A study that dug into the history of the Amazon Rainforest has found that indigenous people lived there for millennia with "causing no detectable species losses or disturbances".
Scientists working in Peru searched layers of soil for microscopic fossil evidence of human impact.
They found that forests were not "cleared, farmed, or otherwise significantly altered in prehistory".
The research is published in the journal PNAS.
Dr Dolores Piperno, from the Smithsonian Tropical Research Institute in Balboa, Panama, who led the study, said the evidence could help shape modern conservation - revealing how people can live in the Amazon while preserving its incredibly rich biodiversity.
Dr Piperno's discoveries also inform an ongoing debate about how much the Amazon's vast, diverse landscape was shaped by indigenous people.
Some research has suggested the landscape was actively, intensively shaped by indigenous peoples before the arrival of Europeans in South America. Recent studies have even shown that the tree species that now dominates the forest was planted by prehistoric human inhabitants.
Dr Piperno told BBC News, the new findings provide evidence that the indigenous population's use of the rainforest "was sustainable, causing no detectable species losses or disturbances, over millennia".
To find that evidence, she and her colleagues carried out a kind of botanical archaeology - excavating and dating layers of soil to build a picture of the rainforest's history. They examined the soil at three sites in a remote part of north-eastern Peru.
All three were located at least one kilometre away from river courses and floodplains, known as "interfluvial zones". These forests make up more than 90% of the Amazon's land area, so studying them is key to understanding the indigenous influence on the landscape as a whole.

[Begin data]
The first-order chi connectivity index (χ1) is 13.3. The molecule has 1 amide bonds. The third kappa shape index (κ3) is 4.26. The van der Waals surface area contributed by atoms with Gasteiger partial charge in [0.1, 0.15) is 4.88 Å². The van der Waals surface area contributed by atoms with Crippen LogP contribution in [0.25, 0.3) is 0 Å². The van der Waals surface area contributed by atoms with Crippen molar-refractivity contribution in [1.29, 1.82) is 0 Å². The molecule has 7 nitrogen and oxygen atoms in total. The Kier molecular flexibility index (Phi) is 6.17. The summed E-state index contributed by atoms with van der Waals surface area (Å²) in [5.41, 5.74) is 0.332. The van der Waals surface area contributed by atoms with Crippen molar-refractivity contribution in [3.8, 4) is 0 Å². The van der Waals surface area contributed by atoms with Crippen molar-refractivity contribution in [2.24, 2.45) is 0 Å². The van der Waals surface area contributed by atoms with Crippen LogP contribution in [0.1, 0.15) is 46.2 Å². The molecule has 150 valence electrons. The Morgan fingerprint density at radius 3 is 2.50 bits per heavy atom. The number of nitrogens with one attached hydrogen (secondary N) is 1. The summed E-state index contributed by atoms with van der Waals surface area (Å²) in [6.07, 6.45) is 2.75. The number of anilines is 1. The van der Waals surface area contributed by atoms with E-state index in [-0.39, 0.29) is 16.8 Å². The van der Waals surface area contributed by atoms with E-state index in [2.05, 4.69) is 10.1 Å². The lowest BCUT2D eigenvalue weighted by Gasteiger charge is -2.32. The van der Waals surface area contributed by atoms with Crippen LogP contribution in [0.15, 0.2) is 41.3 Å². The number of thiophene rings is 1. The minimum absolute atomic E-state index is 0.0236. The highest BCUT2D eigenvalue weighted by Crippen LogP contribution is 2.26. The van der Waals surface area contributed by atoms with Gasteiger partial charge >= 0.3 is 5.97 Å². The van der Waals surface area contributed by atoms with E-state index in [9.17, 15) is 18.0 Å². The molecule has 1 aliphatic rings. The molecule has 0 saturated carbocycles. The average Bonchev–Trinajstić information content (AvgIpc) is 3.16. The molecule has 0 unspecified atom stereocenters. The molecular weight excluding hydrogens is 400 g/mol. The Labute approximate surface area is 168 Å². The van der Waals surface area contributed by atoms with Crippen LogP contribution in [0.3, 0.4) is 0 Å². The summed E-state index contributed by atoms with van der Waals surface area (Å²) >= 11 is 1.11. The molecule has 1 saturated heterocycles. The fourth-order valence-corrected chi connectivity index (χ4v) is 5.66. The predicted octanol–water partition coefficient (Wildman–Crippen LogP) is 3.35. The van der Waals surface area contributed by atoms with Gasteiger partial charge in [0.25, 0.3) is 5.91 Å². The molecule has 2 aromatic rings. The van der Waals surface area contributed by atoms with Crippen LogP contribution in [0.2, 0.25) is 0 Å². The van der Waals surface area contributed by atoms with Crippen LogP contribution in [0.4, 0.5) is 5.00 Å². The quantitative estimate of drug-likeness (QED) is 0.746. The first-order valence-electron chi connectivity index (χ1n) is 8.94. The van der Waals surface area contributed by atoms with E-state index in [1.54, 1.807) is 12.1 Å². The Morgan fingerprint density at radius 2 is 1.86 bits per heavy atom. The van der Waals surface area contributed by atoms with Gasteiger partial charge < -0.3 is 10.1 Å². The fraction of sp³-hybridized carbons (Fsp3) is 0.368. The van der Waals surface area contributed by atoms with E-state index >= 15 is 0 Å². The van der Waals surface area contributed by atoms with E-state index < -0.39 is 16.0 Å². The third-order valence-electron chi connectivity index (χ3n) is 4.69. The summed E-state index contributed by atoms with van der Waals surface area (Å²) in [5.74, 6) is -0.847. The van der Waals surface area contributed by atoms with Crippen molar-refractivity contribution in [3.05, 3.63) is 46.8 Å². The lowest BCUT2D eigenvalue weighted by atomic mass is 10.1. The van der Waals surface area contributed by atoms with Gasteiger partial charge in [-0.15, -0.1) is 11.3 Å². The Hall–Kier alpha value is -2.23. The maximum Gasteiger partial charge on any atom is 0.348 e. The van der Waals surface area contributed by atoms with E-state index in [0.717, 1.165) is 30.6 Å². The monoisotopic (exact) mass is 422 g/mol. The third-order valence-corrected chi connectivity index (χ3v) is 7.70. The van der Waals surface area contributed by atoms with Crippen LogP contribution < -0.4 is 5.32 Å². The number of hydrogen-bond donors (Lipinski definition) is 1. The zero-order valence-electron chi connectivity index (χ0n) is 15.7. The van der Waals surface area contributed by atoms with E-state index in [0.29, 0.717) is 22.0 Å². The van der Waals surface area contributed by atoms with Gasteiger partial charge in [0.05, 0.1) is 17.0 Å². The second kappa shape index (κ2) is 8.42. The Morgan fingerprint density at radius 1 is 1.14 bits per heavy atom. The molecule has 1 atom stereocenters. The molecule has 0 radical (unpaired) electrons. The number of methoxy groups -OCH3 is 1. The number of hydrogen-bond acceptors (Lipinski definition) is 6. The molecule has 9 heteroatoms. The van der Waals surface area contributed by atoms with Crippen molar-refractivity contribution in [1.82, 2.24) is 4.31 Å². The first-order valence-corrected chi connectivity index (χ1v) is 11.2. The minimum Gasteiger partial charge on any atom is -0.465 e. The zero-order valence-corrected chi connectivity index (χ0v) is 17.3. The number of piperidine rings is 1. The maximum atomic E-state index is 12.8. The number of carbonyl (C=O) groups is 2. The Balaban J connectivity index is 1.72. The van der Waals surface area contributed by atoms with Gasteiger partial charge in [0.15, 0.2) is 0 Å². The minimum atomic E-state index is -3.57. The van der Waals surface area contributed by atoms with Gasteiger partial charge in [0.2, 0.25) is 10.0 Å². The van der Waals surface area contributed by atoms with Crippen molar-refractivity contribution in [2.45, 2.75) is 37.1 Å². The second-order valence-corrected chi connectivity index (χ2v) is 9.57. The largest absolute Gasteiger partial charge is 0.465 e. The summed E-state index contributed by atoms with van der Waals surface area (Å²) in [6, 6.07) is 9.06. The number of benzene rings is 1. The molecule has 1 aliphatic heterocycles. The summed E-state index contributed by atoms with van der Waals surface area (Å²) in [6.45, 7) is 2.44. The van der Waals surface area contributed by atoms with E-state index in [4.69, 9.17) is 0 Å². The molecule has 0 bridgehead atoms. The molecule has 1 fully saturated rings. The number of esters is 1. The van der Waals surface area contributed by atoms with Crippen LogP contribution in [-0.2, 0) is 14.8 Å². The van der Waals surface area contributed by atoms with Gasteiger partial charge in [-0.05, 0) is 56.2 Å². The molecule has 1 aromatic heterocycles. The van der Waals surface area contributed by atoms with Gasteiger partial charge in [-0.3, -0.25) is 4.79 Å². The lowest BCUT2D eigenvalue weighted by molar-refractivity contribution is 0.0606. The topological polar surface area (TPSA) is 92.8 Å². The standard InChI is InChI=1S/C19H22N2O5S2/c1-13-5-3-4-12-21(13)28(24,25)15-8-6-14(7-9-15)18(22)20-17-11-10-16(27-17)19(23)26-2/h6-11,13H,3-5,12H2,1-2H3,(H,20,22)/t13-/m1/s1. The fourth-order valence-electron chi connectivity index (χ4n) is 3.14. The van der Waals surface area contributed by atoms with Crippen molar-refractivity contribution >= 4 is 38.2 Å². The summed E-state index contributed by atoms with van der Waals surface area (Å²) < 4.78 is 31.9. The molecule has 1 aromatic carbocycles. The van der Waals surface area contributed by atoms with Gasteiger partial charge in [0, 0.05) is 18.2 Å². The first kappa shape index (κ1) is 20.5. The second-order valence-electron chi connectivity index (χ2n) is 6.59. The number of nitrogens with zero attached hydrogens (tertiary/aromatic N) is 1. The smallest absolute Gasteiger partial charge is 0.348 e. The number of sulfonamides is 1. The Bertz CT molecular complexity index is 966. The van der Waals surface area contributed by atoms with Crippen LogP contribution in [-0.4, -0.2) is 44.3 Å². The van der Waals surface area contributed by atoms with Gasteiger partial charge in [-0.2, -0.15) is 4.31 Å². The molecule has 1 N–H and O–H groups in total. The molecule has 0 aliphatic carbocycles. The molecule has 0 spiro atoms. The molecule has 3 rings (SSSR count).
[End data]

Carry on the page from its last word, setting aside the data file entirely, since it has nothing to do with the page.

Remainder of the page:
They searched each sediment layer for microscopic plant fossils called phytoliths - tiny records of what grew in the forest over thousands of years. "We found very little sign of human modification over 5,000 years," said Dr Piperno.
"So I think we have a good deal of evidence now, that those off-river forests were less occupied and less modified."
Dr Suzette Flantua from the University of Bergen is a researcher in the Humans on Planet Earth (Hope) project. She said this was an important study in working out the history of human influence on biodiversity in the Amazon.
"But it's like assembling a puzzle of ridiculous extent where studies like this are slowly building evidence that either supports or contradicts the theory that the Amazonia of today is a large secondary forest after thousands of years of human management," she said. "It will be fascinating to see which side ends up with most conclusive evidence."
The scientists say their findings also point to the value of indigenous knowledge in helping us to preserve the biodiversity in the Amazon, for example, by guiding the selection of the best species for replanting and restoration.
"Indigenous peoples have tremendous knowledge of their forest and their environment," said Dr Piperno, "and that needs to be included in our conservation plans".
Dr Flantua agreed, telling BBC News: "The more we wait, the more likely that such knowledge is lost. Now is the time to integrate knowledge and evidence, and establish a sustainable management plan for Amazonia and the prehistoric human presence should be included."
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